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When pregnant women who abuse opioids are treated like criminals, their babies suffer

A doctor examines a pregnant woman
A pregnant woman is examined as she waits to give birth. Laws that punish women who abuse drugs during a pregnancy may be harmful to their babies, new research suggests.
(Felipe Dana / Associated Press)

Laws that punish women who abuse drugs during a pregnancy are often billed as a way to protect unborn babies from addiction. But new research finds they have the opposite effect: After states enact laws treating pregnant drug users as unfit mothers or criminals, the number of newborns who contend with drug withdrawal jumps significantly.

The new findings suggest that laws that criminalize a mother’s drug use during pregnancy or threaten to remove newborns from their mothers’ care discourage women from seeking addiction treatment and put their babies at greater risk of health problems from the moment they are born.

The study, conducted by experts at the Santa Monica-based Rand Corp., was published Wednesday in the journal JAMA Network Open. It comes as more states adopt laws against illicit drug users in a bid to reverse a burgeoning epidemic of addiction to opioid painkillers.

“These punitive policies are pushing women into the shadows,” said study leader Dr. Laura Faherty, a pediatrician and health policy researcher. “It’s shaming them from getting prenatal care and treatment for substance use disorder that they need to keep themselves and their babies healthy.”

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Faherty said it would be unthinkable to punish women for having epilepsy or diabetes during pregnancy.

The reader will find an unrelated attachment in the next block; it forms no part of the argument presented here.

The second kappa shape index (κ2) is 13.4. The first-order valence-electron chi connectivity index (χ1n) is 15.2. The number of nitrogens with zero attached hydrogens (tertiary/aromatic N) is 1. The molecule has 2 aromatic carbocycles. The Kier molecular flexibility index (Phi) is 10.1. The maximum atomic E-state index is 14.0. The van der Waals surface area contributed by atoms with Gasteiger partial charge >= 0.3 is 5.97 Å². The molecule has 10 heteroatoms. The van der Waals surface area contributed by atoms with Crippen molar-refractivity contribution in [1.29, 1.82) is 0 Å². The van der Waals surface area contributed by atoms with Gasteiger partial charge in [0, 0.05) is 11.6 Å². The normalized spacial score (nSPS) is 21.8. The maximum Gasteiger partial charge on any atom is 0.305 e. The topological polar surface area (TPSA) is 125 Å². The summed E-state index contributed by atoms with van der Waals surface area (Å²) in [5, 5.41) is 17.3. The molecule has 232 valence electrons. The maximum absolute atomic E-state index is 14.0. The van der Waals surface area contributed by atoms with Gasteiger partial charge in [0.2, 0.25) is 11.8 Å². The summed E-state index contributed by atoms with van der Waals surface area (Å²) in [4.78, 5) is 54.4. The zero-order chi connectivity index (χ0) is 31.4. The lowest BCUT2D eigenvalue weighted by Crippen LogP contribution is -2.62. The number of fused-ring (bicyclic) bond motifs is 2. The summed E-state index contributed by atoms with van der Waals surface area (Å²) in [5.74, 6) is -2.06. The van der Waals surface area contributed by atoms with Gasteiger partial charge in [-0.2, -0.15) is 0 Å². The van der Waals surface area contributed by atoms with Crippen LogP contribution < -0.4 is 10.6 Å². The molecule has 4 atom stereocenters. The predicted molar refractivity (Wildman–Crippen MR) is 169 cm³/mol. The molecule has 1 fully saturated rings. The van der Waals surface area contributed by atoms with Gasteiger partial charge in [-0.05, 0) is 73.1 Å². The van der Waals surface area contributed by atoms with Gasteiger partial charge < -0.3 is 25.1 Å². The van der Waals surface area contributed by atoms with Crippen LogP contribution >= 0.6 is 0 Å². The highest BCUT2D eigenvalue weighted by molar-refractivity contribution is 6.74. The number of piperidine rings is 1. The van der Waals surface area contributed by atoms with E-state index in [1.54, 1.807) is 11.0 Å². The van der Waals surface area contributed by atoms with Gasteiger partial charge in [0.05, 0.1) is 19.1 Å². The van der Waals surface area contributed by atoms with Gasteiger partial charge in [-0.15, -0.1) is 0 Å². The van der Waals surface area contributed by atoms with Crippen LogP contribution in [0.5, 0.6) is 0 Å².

“But we treat substance use disorder as a moral failing instead of the medical condition it really is,” she said.

Who is to blame for the nation’s deadly opioid epidemic? That’s the question at the heart of MDL 2804, largest civil action in U.S. history.

Between 1999 and 2013, the number of women in the United States with an opioid use disorder at the time of delivery quadrupled. The consequences for their babies can range from mild to dire: Whether a pregnant woman is taking prescribed opioids for pain, receiving low-doses of opioids as a treatment for addiction or abusing heroin, her newborn is likely to suffer neonatal abstinence syndrome — essentially drug withdrawal — in his or her first days and weeks of life.

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While neonatal abstinence syndrome, or NAS, can be managed by pediatric specialists in a hospital, it is often agonizing for a newborn, and very costly. Infants born to mothers who took opioids can require weeks or months of hospitalization, during which the newborn may cry inconsolably and suffer tremors, convulsions and problems with breathing and feeding.

Across the United States, the rate of babies born with NAS rose fourfold from 2000 to 2014. Annual hospital charges for treating these young patients are about $1.5 billion.

It’s not clear that a baby born with NAS will suffer long-term health risks. But the American College of Obstetricians and Gynecologists (ACOG) has noted that chronic untreated heroin addiction is linked to lack of prenatal care and a higher risk of fetal death, premature birth and low birth weight. Being born too early and/or too small can have lifelong consequences for a child’s health.

Between 2000 and 2015, the escalating opioid epidemic prompted 13 states to enact laws that would punish a pregnant drug user, bringing the total number of states with such laws to 25.

The Rand researchers focused on eight states with laws relating to substance abuse during pregnancy. They scoured data from the start of 2003 to the end of 2014 on babies born with NAS for several years before and after those laws went into effect.

In total, the researchers sifted through more than 4.5 million live births and identified 23,377 newborns diagnosed with NAS. They compared the rates of NAS in states with and without punitive laws aimed at pregnant women with substance abuse problems.